Dawn Pearce donated to her brother. This is her story.


As I live 1½ hours way from the hospital they arranged for me to stay the night before surgery in a lodge run by hospital volunteers. 

I had my main meal at 6pm then had a couple of biscuits at 8pm.


Before Surgery:
I got up at 5.30am and had a shower as advised I also had a sip of water at 5.45am.

Arrived at the hospital (Derriford Hospital, Plymouth) at 6.50am and went to the ward. I sat in the waiting area for 5 minutes then was called to start completing paperwork. 

I saw the assistant surgeon who went through the procedure. I then answered some questions with a nurse.  Another doctor went through the risks and marked in pen an ‘x’ on the side the kidney was being removed.

The Living Donor Co-ordinator, Sarah, was waiting for me with my gown to change into.  She wished me luck and said the anaesthetist would come and collect me shortly. Before I had finished changing I could hear Sarah talking to the anaesthetist so off we went.

In the anaesthetist room I remember lying on the couch whilst they struggled to put the cannula in my hand.  The last time I remember is 8.25am.

After Surgery:
I don’t remember the recovery room at all.  When I came round it was about 10pm.  I recall them showing me the button to release the morphine.  I remember waking up during the night and feeling slight pain, then pressing the magic button. I was very itchy and couldn’t stop itching all over. 


When the nurses came in, I couldn’t see them.  Everything was white and felt as if it was rolling.  The surgeon explained that the itchy and sight loss was a reaction to the morphine and the only way to fully restore my sight was to stop the morphine.  I felt that my sight was more important so they stopped the morphine and my sight started to return and the itching got better. From then on I was only on paracetamol.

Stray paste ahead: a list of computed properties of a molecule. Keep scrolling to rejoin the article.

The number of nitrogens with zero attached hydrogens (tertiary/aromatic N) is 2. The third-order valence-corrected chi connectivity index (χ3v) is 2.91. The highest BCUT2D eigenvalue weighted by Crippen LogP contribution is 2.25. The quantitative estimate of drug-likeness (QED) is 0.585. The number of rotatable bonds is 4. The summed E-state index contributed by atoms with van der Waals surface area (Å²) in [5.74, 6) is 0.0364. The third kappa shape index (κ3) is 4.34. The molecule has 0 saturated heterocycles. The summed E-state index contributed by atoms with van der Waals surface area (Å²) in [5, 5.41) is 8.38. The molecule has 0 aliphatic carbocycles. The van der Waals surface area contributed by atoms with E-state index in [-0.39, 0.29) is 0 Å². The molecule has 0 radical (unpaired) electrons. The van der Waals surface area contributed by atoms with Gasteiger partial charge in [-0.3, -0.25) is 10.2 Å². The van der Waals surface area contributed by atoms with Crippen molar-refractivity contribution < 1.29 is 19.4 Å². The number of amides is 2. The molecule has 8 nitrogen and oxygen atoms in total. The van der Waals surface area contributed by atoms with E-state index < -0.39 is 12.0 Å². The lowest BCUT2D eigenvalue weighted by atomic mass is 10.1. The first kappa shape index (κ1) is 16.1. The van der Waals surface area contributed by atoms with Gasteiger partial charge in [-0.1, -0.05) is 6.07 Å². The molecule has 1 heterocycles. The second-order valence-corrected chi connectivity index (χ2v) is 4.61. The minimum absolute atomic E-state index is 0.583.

Sitting up in the bed was really painful (especially without morphine); I had to keep calling the nurse to help sit me up.  In the afternoon I was helped out of bed and into a chair.  My family came to visit me in the afternoon. I asked them to ask the nurse for some anti-sickness tablets as I was feeling quite sick.

It was discussed about taking my catheter out that afternoon but I said I did not want it out as I felt that I needed more time before having to get out of bed and walk to the toilet.  We agreed to take it out on the Thursday morning.

Sarah (LDC) came to visit me which was nice; she said she would take me to see my brother on the Thursday morning.


When I woke up in the morning I found it a bit difficult to breathe. When the surgeon visited I mentioned this to him and he said I probably had some fluid on my lungs so to sit in the chair all day and use oxygen.

The catheter was removed.  I was sad to see this go as I quite liked it and the thought of having to sit myself up and stagger to the toilet wasn’t a pleasant one.  I was then helped to walk to the toilet; my legs were like jelly. This was the only supervised walking I had.

Sarah took me to see my brother which was amazing.  He was sat up in bed, was very chatty and was glowing.  His colour had changed completely; I was used to see him looking grey. After an hour I was taken back to my ward to rest.

Some friends visited me in the afternoon which was nice.  I had a bit of dinner, I didn’t feel hungry but thought I should eat something (this was the first time I’d eaten since the Monday evening).